How to get your Kindle book notes into Evernote

Some 11 months ago, I wrote a long, involved post about how to get your Kindle notes and highlights into Evernote automatically, which was not automatic and very involved.

Here’s a better way. It’s also not automatic, but contains relatively few steps.

  1. Read your book on Kindle or a Kindle app.
  2. Highlight parts and (optionally) write notes about those highlighted sections.
    1. You can share your notes if you wish (on my iPad, the only options are Twitter or Facebook), but it’s not necessary for this procedure to work.
  3. Finish the book (I don’t mean it’s essential to read the whole book, but you’ll see why later).
  4. Head on to your Kindle page on Amazon (you may have to sign in): https://kindle.amazon.com/
  5. You’ll see all your books listed in some kind of order (I think it’s alphabetical), and probably your most recently read book is not visible (unless it begins with A).

    Amazon Kindle page

    Click on image to see a larger one.

  6. From here, there are 2 ways to get the highlights and/or notes of your most recently read book. One is the long, pretty way, two is the shortcut:
    1. Find your book in the list and click on the title. This will take you to this page where you (again) have 2 choices.
      My_book

      Click on image for a clearer version

      1. (Refers to the circle 1 in the image above). This will take you to your highlights.
      2. This will open your highlights in a pop-up window

        Click on image for a clearer version

        Click on image for a clearer version

  7. From your Amazon Kindle page (see first screenshot above), click on “Your Highlights”. This will take you to your highlights page, with the most recent ones at the top.
    1. I read books and make notes one book at a time, so all my highlights for any book are all in one uninterrupted list. If you are no so orderly and organized as I am, your highlights will be in chronological order you made them in, but may not be sorted by book title.
    2. Tough luck. In that case, follow the step in 6-1-1 above.
  8. If you’ve been obeying instructions, you should now have in front of you a page with all the highlighted passages from a single book that you read, and whose highlights you want to share or transfer to another medium or app.
  9. Assuming you want to copy all your highlights and notes from here to Evernote, just select all the ones you want then right-click and select “Evernote webclipper” and “clip selection” (mine’s in Japanese but trust me, that’s what it says).Rightclick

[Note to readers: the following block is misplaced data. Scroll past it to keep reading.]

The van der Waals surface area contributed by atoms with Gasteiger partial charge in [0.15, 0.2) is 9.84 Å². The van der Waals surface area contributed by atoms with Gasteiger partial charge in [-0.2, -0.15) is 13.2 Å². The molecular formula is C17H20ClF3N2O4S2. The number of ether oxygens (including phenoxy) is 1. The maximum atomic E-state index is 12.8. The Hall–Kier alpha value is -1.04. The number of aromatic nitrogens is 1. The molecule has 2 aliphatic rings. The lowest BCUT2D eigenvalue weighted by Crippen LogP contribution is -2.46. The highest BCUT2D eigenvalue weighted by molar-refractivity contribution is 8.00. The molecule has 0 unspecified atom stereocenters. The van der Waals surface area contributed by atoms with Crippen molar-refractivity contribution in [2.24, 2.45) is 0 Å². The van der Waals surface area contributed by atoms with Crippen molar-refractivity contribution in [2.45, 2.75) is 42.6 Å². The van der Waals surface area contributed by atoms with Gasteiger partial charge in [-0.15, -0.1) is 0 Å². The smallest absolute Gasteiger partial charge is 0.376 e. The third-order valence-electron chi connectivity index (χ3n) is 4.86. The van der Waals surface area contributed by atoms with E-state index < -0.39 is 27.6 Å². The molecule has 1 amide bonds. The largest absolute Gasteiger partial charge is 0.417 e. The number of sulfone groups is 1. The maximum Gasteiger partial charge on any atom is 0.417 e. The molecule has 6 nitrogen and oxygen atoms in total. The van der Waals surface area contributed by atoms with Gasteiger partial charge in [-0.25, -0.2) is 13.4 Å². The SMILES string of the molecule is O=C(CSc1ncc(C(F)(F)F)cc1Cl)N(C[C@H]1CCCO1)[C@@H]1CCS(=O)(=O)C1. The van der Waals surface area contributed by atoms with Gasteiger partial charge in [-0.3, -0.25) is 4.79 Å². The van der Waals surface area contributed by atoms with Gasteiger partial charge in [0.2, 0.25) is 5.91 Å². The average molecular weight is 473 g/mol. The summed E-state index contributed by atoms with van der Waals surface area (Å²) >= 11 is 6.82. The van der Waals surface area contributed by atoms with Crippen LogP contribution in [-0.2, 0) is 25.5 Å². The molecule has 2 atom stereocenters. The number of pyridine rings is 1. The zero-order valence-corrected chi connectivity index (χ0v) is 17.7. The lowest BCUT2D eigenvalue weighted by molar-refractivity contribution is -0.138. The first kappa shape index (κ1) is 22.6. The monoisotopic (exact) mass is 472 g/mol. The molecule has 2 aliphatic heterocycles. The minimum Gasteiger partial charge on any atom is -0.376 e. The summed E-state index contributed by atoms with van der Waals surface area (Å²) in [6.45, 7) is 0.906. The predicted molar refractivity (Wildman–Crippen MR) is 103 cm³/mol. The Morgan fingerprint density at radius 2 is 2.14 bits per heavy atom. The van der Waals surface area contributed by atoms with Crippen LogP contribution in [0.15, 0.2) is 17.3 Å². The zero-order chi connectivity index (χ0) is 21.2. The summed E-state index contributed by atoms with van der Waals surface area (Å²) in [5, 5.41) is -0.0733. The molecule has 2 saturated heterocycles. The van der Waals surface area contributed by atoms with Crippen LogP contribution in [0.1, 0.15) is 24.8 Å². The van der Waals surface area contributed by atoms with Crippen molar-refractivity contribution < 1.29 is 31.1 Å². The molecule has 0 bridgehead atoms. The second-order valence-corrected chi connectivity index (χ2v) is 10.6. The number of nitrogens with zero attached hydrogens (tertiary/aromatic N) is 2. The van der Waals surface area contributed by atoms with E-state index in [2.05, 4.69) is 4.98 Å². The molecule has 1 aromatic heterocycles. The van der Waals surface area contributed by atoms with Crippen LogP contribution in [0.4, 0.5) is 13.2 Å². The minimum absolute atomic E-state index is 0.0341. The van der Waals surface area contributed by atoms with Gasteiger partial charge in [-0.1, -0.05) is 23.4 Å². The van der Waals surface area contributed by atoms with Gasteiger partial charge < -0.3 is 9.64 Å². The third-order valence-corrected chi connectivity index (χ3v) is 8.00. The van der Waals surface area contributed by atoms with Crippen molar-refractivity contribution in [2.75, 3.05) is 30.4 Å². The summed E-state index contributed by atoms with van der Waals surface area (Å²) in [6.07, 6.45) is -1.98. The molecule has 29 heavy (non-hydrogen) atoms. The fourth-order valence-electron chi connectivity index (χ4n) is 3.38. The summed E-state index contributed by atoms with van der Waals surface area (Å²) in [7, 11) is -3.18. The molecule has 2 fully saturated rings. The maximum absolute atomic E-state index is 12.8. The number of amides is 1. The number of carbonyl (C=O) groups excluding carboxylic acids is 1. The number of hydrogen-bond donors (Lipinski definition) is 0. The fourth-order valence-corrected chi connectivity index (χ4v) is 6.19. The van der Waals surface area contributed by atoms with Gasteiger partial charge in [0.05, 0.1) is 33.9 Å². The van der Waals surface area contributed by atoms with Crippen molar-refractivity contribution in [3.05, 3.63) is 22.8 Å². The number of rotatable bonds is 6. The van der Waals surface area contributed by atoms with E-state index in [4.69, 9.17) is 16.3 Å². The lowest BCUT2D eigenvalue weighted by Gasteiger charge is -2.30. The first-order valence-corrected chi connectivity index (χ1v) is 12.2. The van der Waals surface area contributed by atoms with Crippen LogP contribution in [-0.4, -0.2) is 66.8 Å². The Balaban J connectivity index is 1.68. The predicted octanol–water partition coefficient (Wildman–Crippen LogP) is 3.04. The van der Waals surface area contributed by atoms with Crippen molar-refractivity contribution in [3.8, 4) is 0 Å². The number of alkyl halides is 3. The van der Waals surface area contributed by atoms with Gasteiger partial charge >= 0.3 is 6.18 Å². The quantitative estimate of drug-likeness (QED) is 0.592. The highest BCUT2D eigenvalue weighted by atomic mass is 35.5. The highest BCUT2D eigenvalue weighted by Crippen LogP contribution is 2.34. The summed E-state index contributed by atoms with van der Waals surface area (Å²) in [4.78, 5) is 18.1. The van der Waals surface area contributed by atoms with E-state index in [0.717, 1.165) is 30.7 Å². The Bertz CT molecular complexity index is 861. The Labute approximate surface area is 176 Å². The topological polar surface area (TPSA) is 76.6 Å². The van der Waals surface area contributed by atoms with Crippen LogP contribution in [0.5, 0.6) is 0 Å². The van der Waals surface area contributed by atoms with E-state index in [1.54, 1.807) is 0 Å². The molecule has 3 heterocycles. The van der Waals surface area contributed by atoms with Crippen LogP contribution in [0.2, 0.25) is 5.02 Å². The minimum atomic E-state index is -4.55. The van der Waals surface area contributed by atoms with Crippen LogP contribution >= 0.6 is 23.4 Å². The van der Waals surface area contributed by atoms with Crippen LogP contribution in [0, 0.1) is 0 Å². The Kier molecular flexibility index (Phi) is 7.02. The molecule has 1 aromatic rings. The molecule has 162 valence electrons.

How to Export Notes from Kindle to Evernote

Best wishes for 2015 & blog stats 2014

IMG_0148The turning of the year is a natural point from which to look back and reflect on what has passed, and to look forward to the future and what we hope and wish for. I used to think that understanding the past is vital before planning the future. The name of this blog is an example of that belief. I am less certain of that now. I still believe that understanding the past is important, however; I just don’t think it is as paramount as I used to. More about that below.

This is by way of introducing a set of statistics about this blog. I’m publishing it here mainly for my own purpose – because I’m sure to lose the link or forget how to navigate to it – rather than because I know my readers are eager for such info.

I use a WordPress plugin called Jetpack, and every year they provide me with a collection of statistics from the past year. Here’s the link to the 2014 report for this blog: http://jetpack.me/annual-report/5479647/2014/

You’re welcome.

I wrote earlier that I no longer believe that understanding the past is vital to help us decide where we want to go or what we want to do or be in the future.  Just as important, if not more so, I now think, is being clear about what we really want. Where do I want to go? What do I want to see? What do I want to do? What kind of world or society do I want to live in? Because the past can also limit our vision of the future. We can become complacent and simply think of continuing in the future what we have done in the past.